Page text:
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Newspaper Columns

What’s in store for GCH in 2014?

February 22, 2014


In 2013, Geary Community Hospital CEO Joe Stratton and his team laid the groundwork for the progress that should occur at the hospital in 2014.  Among his goals are to:



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Notable GCH accomplishments in 2013

February 8, 2014


A little over a year ago we introduced Dr. Joe Stratton to the Junction City and Geary County communities.  He was chosen by the Geary Community Hospital Board of Trustees to assume the top spot at the hospital, which was vacated by Chief Executive Officer David Bradley who retired after 17 years in August 2012.



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Gail Stein an outstanding, diplomatic leader

October 5, 2013


When Gail Stein accepted the presidency of the Geary Community Hospital Auxiliary three years ago, it was not the first time her leadership was recognized.  She had been vice president under President Gin Steinbrecker when the hospital expanded its size and capabilities in 2009, which included an extreme makeover and new location for the Auxiliary Gift Shop.



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Geary Community Hospital asks “Who packs your parachute?”

September 28, 2013


Charles Plumb was a Navy jet pilot.  On his 76th combat mission, he was shot down and parachuted into enemy territory. He was captured and spent six years in prison. He survived and went on to lecture about his experiences.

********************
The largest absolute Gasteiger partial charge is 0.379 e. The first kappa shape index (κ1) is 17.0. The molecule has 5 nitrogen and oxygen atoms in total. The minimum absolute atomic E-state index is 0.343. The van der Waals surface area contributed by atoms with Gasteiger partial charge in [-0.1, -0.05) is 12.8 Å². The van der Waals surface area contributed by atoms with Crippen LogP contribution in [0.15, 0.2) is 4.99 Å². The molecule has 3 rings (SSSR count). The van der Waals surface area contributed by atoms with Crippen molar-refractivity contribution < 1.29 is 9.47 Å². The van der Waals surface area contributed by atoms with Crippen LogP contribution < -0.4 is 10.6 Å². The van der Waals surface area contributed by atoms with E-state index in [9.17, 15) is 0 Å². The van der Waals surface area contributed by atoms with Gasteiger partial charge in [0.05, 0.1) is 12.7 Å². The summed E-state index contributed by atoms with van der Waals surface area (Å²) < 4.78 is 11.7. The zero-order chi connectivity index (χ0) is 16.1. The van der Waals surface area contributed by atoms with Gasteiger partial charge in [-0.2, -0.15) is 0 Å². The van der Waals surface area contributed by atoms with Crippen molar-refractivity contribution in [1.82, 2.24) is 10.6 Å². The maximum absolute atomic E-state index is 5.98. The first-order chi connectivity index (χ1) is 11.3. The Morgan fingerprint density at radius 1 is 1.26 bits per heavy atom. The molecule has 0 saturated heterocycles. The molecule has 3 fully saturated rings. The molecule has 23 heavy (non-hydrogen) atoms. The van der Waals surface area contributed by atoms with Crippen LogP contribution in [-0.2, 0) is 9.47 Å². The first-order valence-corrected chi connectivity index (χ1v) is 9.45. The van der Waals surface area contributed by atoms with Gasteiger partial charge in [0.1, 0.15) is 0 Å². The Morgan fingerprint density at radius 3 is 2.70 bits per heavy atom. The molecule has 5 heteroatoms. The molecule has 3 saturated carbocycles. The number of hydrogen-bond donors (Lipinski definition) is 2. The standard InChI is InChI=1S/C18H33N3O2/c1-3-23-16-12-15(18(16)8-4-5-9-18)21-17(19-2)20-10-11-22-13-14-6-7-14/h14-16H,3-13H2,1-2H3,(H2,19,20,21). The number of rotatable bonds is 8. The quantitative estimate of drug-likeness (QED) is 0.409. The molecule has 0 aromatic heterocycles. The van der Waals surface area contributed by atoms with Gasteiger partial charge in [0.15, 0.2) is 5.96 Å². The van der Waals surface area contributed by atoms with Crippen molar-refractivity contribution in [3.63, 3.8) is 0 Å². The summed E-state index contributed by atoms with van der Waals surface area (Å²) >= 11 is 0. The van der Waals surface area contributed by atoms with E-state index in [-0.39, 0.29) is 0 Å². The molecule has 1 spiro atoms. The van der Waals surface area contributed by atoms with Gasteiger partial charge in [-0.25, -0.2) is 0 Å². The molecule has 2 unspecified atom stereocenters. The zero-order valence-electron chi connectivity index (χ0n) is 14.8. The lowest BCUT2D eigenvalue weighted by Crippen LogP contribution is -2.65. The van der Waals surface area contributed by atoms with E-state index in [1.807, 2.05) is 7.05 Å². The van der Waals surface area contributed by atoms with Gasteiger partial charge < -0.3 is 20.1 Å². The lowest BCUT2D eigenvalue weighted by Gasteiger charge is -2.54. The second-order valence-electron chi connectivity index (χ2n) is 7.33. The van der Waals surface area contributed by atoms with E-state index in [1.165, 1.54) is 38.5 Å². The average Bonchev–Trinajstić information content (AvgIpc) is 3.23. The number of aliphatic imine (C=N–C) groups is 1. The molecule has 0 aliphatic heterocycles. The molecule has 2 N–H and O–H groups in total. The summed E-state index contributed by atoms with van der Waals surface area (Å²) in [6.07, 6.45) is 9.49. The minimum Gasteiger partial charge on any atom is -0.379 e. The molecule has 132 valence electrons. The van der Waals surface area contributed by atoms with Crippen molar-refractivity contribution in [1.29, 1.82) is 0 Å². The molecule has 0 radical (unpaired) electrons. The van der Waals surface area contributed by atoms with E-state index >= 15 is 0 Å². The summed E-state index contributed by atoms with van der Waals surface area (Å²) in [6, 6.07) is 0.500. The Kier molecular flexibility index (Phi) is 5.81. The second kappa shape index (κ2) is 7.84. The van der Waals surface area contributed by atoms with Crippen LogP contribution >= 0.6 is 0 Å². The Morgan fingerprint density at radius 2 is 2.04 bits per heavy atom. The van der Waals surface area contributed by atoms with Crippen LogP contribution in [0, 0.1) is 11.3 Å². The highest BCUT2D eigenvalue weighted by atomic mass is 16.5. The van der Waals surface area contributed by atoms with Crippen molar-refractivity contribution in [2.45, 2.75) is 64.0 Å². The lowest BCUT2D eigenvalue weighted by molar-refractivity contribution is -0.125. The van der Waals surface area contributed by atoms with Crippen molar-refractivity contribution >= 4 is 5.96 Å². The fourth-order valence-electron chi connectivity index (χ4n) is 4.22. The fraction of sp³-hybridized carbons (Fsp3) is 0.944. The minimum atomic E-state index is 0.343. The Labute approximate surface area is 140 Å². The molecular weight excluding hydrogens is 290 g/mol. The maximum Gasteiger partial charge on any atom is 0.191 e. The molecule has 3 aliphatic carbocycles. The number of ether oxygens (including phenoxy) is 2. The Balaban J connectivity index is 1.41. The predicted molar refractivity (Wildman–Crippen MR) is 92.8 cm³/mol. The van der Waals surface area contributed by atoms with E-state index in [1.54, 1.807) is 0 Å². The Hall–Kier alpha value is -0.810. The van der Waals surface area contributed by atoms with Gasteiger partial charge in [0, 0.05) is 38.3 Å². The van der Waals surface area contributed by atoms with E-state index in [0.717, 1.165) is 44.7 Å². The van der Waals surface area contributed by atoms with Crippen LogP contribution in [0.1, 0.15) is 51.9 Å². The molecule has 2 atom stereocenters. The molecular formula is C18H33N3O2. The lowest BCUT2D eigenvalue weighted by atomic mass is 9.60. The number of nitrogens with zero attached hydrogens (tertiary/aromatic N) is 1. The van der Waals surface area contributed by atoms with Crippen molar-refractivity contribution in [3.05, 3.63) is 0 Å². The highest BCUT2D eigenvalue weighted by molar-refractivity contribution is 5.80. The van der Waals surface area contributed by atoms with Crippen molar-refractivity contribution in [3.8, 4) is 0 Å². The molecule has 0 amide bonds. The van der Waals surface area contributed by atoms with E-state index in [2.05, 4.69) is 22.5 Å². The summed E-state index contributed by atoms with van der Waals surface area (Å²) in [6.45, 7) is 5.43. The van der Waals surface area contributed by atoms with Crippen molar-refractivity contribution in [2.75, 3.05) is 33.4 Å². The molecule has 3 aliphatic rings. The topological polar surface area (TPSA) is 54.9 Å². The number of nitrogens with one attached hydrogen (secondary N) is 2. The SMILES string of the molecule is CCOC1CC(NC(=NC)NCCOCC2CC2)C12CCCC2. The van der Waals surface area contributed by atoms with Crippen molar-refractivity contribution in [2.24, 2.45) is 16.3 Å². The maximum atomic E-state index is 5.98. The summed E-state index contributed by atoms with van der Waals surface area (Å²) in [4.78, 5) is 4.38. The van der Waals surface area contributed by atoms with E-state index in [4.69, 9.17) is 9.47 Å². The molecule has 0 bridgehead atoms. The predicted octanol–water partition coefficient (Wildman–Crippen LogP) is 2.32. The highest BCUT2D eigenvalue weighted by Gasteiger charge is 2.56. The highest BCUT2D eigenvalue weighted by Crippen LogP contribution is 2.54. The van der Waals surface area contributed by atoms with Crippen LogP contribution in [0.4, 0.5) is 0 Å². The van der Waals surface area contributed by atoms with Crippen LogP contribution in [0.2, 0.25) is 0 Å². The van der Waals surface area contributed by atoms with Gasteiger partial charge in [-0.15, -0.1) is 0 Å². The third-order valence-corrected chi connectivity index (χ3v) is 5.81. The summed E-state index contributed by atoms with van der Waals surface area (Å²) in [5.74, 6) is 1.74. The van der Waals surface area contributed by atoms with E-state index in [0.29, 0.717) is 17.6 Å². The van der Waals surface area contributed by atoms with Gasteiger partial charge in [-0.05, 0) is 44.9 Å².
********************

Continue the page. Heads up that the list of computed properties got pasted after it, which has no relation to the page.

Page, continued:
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Geary Community Hospital at 100

August 31, 2013


Geary Community Hospital is a county-owned, mid-sized rural hospital located in Junction City, Kansas.  It is licensed for 92-beds, is accredited by The Joint Commission and has medical staff abilities ranging from primary care to some surgical specialties. We have been caring for the people in Geary County and surrounding counties for 100 years. Our goal is to meet as many of the healthcare needs of the community as we can while focusing on quality patient care.


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Dr. Ronald Mace reflects on career in medicine

June 13, 2013


As a family man, teacher, doctor and friend, Dr. Ronald Mace, 71, built a career in the last 38 years that included delivering nearly 3,000 babies.  Not all family practice physicians include obstetrics in their practices like the old docs did; in fact, very few deliver babies these days because of high malpractice premiums and lifestyle choices.  Some doctors actually enjoy sleeping through the night, including Dr. Mace, but when given the choice, he would always choose delivering a baby. He said that babies also liked coming into the world on Thanksgiving, as many large family dinners were interrupted.


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